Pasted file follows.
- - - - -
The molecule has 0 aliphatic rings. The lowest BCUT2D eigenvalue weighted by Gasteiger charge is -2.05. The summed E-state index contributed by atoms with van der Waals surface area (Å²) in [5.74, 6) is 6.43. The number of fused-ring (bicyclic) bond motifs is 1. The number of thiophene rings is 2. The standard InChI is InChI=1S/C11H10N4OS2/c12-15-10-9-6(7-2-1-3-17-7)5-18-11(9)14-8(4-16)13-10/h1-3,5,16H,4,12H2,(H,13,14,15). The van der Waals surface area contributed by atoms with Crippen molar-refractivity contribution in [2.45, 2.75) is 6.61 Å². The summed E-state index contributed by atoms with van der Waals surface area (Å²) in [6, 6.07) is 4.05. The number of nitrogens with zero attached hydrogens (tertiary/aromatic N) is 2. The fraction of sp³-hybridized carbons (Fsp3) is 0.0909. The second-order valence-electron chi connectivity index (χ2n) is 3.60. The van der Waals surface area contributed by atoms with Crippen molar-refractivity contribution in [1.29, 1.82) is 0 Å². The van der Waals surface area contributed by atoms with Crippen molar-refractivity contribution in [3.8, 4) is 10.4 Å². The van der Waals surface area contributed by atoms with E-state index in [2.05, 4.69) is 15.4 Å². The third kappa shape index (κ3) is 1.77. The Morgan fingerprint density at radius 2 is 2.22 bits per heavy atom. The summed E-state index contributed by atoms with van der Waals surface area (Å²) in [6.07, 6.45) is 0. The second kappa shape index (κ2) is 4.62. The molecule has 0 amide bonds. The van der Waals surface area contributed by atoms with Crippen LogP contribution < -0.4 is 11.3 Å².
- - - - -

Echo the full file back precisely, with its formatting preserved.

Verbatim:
The molecule has 0 aliphatic rings. The lowest BCUT2D eigenvalue weighted by Gasteiger charge is -2.05. The summed E-state index contributed by atoms with van der Waals surface area (Å²) in [5.74, 6) is 6.43. The number of fused-ring (bicyclic) bond motifs is 1. The number of thiophene rings is 2. The standard InChI is InChI=1S/C11H10N4OS2/c12-15-10-9-6(7-2-1-3-17-7)5-18-11(9)14-8(4-16)13-10/h1-3,5,16H,4,12H2,(H,13,14,15). The van der Waals surface area contributed by atoms with Crippen molar-refractivity contribution in [2.45, 2.75) is 6.61 Å². The summed E-state index contributed by atoms with van der Waals surface area (Å²) in [6, 6.07) is 4.05. The number of nitrogens with zero attached hydrogens (tertiary/aromatic N) is 2. The fraction of sp³-hybridized carbons (Fsp3) is 0.0909. The second-order valence-electron chi connectivity index (χ2n) is 3.60. The van der Waals surface area contributed by atoms with Crippen molar-refractivity contribution in [1.29, 1.82) is 0 Å². The van der Waals surface area contributed by atoms with Crippen molar-refractivity contribution in [3.8, 4) is 10.4 Å². The van der Waals surface area contributed by atoms with E-state index in [2.05, 4.69) is 15.4 Å². The third kappa shape index (κ3) is 1.77. The Morgan fingerprint density at radius 2 is 2.22 bits per heavy atom. The summed E-state index contributed by atoms with van der Waals surface area (Å²) in [6.07, 6.45) is 0. The second kappa shape index (κ2) is 4.62. The molecule has 0 amide bonds. The van der Waals surface area contributed by atoms with Crippen LogP contribution < -0.4 is 11.3 Å².